Older men are typically not the first social group that comes to our mind if we think of gender and masculinity. The widespread oblivion of elderly men in gender research and policy, especially in Africa, is surprising since they constitute a growing section of the population. This paper argues that masculinity is a fruitful, unusual lens to study aging and care, especially when interested in how gender in an urban and cosmopolitan African context is experienced, lived, and worked on. It draws on ethnographic research in urban Zanzibar (Tanzania), an island in the Indian Ocean. Against the prevalent perception that older women, especially widows, are deprived compared to elderly men, this research shows that men even though often in powerful social positions during their younger and healthier years, can find themselves at social margins once their health condition declines. If elderly men experience frailty, serious health problems, or even disablement, and if they cannot work anymore or make a living, their masculinity is jeopardized. This paper illustrates how some older men creatively try to use their cosmopolitan capital to escape this fate, while others see their situation as the end of their male lives.
Social Milieu as a Conceptual Framework to Study Masculinities – Illustrated by Examples from Research in Nairobi´s Middle-Income Stratum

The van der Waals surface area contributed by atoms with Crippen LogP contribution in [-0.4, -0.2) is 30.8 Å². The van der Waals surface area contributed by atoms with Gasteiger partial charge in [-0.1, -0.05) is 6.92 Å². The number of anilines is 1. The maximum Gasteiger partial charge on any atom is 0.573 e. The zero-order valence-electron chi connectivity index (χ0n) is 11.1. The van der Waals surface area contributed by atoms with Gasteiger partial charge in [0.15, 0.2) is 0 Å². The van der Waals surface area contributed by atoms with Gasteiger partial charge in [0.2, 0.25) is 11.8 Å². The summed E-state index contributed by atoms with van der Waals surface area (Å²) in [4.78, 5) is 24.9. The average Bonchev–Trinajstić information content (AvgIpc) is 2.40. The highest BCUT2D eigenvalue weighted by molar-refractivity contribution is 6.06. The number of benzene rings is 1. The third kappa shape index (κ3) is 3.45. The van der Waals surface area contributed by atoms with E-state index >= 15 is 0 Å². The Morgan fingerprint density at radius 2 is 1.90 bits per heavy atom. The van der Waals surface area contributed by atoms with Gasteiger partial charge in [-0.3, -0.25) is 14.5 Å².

This paper combines the study of masculinities with the framework of social milieus (= lifestyle groups with distinctive orientations and actions) to conceptualize research on types of manhood. As empirical examples, the presentation presents results from research on middle-income milieus in Nairobi and discusses the understandings of masculinity in a nuanced way. By studying masculinities in relation to specific lifeworlds and sociocultural diversity, this paper offers an alternative to very general, simplistic ideas of masculinity on the one hand and multiple isolated impressions of diverse forms of manhood that lack a theoretical background on the other hand. Social milieus are multidimensional reconstructions of groups with particular ways of life that consider the most significant influences and also grasp recent social changes. Research in Nairobi has revealed that there are at least six milieus in the middle-income stratum of a considerable size with distinct basic orientations and aims in life. The talk will show by three examples how milieu affiliation affects understandings of masculinity. By contrasting dominant ideas of manhood and lived realities in a Christian milieu with strong church affiliation, an ethnically-based milieu of neo-traditionals with intense ties to the extended family and the rural community, and in the milieu of social climbers with a preference for individual advancement, the paper offers a new approach for differentiating masculinities systematically.